- Amnesty International releases its 2010 report, State of the World’s Human Rights
- UN Special Rapporteur on Extrajudicial Executions reports continuing killings by Brazilian police [UN]
- UN Security Council calls for impartial investigation of deaths on Gaza flotilla [Washington Post]
- Efforts by Jamaican police to arrest suspected drug dealer, wanted for extradition by the U.S., claim dozens of lives, raising concerns of the Inter-American Commission on Human Rights [IACHR, Washington Post]
- U.S. Supreme Court decides Samantar v. Yousuf, holding that the Foreign Sovereign Immunities Actdoes not grant immunity to former Somali prime minister against torture suit brought by victims of abuse [CJA, SCOTUSblog, Washington Post]
- IACHR grants precautionary measures to indigenous communities affected by Goldcorp’s Marlin mine in Guatemala, in order to prevent environmental contamination [IACHR]
- UN experts condemn attacks against religious minority in Pakistan [UN]
- UN High Commissioner on Human Rights urges creation of internationalized mechanism to investigate Sri Lanka conflict, over newly-created governmental Commission on Lessons Learnt and Reconciliation[AFP]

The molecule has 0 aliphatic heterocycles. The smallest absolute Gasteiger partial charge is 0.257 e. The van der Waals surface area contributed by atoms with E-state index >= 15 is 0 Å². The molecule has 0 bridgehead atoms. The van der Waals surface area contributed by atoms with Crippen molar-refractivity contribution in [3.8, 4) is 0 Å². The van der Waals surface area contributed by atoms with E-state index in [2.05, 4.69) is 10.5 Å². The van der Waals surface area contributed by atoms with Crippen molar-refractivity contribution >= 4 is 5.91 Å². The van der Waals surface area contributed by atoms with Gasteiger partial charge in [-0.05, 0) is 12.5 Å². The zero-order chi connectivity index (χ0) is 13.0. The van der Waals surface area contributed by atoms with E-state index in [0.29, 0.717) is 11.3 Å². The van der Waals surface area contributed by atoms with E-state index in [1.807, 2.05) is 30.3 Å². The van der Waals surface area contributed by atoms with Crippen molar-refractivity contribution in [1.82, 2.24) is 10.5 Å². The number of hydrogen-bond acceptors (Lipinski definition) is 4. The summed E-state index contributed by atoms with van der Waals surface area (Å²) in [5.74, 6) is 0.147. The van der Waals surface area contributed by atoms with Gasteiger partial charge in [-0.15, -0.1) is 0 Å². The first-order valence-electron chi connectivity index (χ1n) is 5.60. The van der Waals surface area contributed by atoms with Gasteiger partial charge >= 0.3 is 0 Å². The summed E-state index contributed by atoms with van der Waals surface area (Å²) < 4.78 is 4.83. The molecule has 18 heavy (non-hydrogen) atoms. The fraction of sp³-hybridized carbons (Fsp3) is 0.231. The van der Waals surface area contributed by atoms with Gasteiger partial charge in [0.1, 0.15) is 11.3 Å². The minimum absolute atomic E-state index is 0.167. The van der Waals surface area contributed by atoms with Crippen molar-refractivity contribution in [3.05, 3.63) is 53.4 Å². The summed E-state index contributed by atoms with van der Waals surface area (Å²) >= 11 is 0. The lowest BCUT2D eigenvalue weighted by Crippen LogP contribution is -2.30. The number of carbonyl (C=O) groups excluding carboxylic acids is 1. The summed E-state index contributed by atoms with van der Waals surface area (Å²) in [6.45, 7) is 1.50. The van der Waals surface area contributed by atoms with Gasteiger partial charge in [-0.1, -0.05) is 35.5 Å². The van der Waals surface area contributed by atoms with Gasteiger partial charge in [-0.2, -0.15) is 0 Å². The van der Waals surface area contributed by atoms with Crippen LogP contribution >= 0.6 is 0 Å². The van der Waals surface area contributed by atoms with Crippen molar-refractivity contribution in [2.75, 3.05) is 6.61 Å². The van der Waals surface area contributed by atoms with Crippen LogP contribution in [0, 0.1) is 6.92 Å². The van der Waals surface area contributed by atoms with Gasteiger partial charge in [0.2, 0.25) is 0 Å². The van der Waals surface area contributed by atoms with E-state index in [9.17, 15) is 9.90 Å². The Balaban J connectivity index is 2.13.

- Tropical Storm Agatha claims lives in Central America, as flooding and landslides continue [Washington Post]
- UN Working Body on Enforced and Involuntary Disappearances expresses concern over suspension of Spain’s Judge Garzón
- Human rights defenders at risk in Russia, the Philippines, Colombia and Mexico, UN and European Union warn
- Bahrain prohibits news outlet Al Jazeera from operating within its territory [Impunity Watch]
- UN Special Rapporteur on the Right to Food highlights progress and proposes tactics for the integration of the right to food, in recent reports [UN]
- U.S. Supreme Court decides Berghuis v. Thomkins, holding that Miranda waiver was implied by man’s admission after over two hours of silence, reinterpreting Miranda to require explicit invocation of right to remain silence [Washington Post, SCOTUSblog]
- UN High Commissioner for Human Rights calls for investigation of crackdown on political protesters in Thailand [AFP]
The trial of Radovan Karadzic for acts of genocide, crimes against humanity and war crimes resumed yesterday before the International Criminal Tribunal for the former Yugoslavia, in The Hague. The trial, which first began in October 2009, was suspended when Karadzic refused to participate. See the ICTY’s fact sheet on the trial here.
Karadzic had previously been sued in the United States by victims of his alleged crimes. The Second Circuit Court of Appeal’s resolution of that civil claim is considered a landmark decision on the reach of the Alien Tort Claims Act and Torture Victims Protection Act (available here and here).